Forcing new players to buy older Adventure mode sets is really burdensome, and buying wings is the only way to get the cards, since — unlike cards from the classic and expansion sets — Adventure Mode cards cannot be crafted with dust.

Allowing players to craft cards from adventures older than the most recent set with their dust would at least allow budget players to get staple cards like Haunted Creepers and Sludge Belchers for their decks without buying the expensive Adventure wings. There would still be an incentive for most players to buy the wings, since crafting the Adventure-exclusive legendary cards like Kel'Thuzad and Chromaggus would never be more efficient than buying the wings.

Other alternatives, for further in the future when there are more Adventures, would be to combine the cards from older adventures into their own set, so newer players could get those cards by buying relatively cheaper packs.

Add cards from older sets to the existing "basic" set

There are about 150 Hearthstone cards that you get for free just for playing through the tutorial mode and leveling up your heroes. Blizzard could make the prospect of collecting Hearthstone cards less daunting by adding cards, possibly including some legendaries, from the classic and GvG sets to this free, automatic set and then combining what's left of those older sets into a single, new core set. Older players who collected these cards from packs might not love this, but Blizzard could compensate them with the dust value of the converted cards.

Create a constructed mode similar to Magic: The Gathering's "restricted" format

Magic: The Gathering has been around for over 20 years, and has thousands of cards. In a format where all of these are available, it is very difficult for players to learn every possible card they might potentially come up against, and it's very difficult for designers to predict every potentially broken interaction between a new card and the thousands of existing cards.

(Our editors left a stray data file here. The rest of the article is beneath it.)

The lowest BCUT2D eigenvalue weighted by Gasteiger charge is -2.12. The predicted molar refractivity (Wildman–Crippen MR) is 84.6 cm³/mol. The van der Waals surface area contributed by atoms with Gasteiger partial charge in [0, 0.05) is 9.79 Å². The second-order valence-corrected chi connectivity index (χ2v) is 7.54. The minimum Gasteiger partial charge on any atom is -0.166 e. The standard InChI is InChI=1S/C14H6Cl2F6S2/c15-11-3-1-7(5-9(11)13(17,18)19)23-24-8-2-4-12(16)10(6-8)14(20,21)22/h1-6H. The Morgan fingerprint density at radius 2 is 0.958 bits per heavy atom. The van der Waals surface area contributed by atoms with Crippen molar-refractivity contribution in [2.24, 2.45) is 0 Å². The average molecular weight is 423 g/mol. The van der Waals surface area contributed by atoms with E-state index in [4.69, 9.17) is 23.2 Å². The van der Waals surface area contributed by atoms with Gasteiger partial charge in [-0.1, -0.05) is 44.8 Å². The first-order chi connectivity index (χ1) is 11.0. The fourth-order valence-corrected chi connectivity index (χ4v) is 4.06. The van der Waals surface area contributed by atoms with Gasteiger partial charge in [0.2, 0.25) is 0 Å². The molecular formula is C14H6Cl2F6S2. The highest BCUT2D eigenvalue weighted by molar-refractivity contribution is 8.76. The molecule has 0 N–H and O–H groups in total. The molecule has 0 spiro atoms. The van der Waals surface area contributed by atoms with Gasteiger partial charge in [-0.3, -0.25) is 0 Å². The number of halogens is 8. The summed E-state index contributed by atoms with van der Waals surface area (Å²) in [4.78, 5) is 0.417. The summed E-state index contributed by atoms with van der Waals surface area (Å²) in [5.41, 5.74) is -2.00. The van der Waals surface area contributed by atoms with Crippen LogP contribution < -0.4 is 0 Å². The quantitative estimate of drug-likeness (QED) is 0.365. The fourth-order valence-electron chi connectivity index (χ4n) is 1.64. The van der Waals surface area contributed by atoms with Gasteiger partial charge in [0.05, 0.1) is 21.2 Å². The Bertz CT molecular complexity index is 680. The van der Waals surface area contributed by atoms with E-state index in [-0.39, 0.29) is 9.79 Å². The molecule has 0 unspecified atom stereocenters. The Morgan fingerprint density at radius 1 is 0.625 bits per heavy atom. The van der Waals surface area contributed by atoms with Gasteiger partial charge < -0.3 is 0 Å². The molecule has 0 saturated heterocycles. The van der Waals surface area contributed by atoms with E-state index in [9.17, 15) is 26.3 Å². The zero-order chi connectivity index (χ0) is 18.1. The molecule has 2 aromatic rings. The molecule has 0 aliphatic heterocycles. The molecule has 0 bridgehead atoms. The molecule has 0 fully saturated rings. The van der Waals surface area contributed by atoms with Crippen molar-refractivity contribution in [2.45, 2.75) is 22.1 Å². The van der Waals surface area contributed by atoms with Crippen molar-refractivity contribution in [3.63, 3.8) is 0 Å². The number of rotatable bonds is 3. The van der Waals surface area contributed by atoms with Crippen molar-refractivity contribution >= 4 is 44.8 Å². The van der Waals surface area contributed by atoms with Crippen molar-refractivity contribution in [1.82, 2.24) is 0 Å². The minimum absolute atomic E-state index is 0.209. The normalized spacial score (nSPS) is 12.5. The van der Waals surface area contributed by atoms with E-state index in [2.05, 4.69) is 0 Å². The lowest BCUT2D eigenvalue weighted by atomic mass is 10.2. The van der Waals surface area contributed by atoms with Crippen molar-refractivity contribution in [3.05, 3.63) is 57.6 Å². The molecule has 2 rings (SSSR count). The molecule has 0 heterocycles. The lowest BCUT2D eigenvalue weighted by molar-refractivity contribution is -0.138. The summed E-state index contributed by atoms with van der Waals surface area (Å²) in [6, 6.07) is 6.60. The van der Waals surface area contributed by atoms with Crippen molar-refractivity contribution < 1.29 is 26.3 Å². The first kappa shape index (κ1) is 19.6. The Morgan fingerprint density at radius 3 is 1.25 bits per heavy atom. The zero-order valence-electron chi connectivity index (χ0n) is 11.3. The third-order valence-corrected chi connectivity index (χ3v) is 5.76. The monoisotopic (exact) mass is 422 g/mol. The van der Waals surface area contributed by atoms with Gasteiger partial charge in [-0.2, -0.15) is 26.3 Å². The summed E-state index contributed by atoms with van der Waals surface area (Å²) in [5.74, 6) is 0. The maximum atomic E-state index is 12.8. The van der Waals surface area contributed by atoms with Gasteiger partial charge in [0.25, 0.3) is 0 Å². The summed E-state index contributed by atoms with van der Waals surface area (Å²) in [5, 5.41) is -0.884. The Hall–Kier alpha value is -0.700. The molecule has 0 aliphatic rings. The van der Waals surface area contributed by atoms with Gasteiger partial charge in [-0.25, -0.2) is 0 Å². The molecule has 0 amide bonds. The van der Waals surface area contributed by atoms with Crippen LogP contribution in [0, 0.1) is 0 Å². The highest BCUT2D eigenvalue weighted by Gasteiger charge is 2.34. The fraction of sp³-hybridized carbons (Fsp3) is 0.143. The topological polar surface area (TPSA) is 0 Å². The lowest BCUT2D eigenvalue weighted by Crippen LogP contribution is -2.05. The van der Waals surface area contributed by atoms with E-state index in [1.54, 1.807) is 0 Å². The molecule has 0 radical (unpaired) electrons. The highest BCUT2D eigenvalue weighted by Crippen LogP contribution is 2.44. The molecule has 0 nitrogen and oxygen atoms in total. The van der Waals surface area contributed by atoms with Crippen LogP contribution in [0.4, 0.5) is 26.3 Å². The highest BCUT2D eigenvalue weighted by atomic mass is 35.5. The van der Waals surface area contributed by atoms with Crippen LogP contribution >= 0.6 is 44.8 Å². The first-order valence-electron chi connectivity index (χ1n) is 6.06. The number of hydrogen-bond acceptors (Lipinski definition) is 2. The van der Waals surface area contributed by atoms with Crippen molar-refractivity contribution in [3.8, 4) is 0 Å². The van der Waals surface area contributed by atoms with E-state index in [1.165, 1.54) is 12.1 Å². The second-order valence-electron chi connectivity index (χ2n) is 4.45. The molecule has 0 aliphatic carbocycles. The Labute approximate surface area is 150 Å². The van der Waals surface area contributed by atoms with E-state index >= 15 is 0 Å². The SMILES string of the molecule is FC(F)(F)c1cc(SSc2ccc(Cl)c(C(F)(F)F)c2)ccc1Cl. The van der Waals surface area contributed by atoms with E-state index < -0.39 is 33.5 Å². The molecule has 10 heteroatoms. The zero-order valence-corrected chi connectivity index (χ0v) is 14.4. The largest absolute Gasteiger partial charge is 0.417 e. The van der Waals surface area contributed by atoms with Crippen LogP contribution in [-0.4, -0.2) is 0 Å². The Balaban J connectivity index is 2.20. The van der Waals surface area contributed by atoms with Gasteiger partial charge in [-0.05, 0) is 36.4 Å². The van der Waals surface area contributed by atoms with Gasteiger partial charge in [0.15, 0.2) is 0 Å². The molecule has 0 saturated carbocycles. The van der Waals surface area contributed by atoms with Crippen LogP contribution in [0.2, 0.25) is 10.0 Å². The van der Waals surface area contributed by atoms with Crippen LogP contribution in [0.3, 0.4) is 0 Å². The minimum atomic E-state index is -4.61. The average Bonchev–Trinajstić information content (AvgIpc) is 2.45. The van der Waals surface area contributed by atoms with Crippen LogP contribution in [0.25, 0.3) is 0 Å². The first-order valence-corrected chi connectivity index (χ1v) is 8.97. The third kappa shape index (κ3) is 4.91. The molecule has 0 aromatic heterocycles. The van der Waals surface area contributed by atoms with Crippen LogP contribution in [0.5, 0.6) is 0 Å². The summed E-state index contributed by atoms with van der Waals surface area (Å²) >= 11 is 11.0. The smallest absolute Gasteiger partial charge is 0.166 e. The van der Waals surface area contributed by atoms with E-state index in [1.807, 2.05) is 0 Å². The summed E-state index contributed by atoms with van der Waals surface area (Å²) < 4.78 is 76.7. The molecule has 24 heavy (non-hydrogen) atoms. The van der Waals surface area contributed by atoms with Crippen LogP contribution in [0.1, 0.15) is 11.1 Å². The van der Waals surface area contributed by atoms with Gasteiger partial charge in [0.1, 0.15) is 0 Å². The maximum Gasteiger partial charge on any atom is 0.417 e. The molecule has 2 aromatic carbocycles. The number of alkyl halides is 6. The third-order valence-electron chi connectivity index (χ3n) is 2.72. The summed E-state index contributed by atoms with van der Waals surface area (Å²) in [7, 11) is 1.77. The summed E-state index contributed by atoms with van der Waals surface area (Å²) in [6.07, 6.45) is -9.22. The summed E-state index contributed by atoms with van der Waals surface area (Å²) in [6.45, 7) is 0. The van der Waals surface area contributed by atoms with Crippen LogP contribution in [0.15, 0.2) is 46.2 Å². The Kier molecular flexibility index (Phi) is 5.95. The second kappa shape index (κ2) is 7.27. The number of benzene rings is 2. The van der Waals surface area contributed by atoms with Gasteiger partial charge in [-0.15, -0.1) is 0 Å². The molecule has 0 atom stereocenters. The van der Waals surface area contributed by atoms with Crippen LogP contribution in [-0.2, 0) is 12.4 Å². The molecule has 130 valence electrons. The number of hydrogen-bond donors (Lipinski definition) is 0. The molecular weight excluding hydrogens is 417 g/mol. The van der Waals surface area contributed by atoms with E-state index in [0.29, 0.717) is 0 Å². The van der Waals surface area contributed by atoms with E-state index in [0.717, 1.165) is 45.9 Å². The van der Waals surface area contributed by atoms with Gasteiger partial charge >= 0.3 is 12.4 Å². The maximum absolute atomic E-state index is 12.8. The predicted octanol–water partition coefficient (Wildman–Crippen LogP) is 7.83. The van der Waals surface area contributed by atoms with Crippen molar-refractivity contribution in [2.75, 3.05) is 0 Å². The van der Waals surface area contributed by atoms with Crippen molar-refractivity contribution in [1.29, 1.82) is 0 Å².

As a result, Magic's premier Tournament mode is its "restricted" format, in which players may only use cards from the current iteration of the game's core set and the most recent cycle of expansions. Blizzard could create a restricted ladder mode for Hearthstone so that newer players could jump into constructed without having to worry about collecting old expansions or old Adventures.

However, dividing the player base this way would likely make the unrestricted ladder extremely cutthroat, since the new mode would lure away most of the players who form the base of the current ladder's pyramid structure. And if the restricted mode became the primary mode for eSports and tournaments, older players might feel like their cards and therefore their investment in the game had been devalued.

Price cuts for old cards

One way to make it easier to collect older sets is simply to cut the gold and real-money prices of the packs. However, all cards of the same rarity can currently be disenchanted for the same amount of dust, regardless of the set they come from, so a price cut for old sets could create a situation where the most efficient way to get legendaries from new expansions would be to buy old packs and dust the contents to craft the new cards.

Price cuts for older Adventure modes will make a lot of sense, however, as Blizzard adds more of them to the game.

Sooner or later, Blizzard will have to do something

Going into the Grand Tournament expansion, Hearthstone remains a huge success and a thriving game. But it faces the problem that challenges all collectible-card games; the challenge of an ever-expanding card library. Hearthstone also has to figure out how to be a competitive game that is rewarding to its big spenders and its veteran players who remain consistently engaged, without new or occasional players feeling overwhelmed by having to face those power users' superior collections.

And, with this launch, there will be three different kinds of packs for sale in the store, as well as the two Adventures. In another year or so, there will probably be five kinds of packs and four expansions. That will prove to be a confusing array of choices for new players of a game whose designers have worried that players would be too intimidated by the prospect of having more than nine deck slots.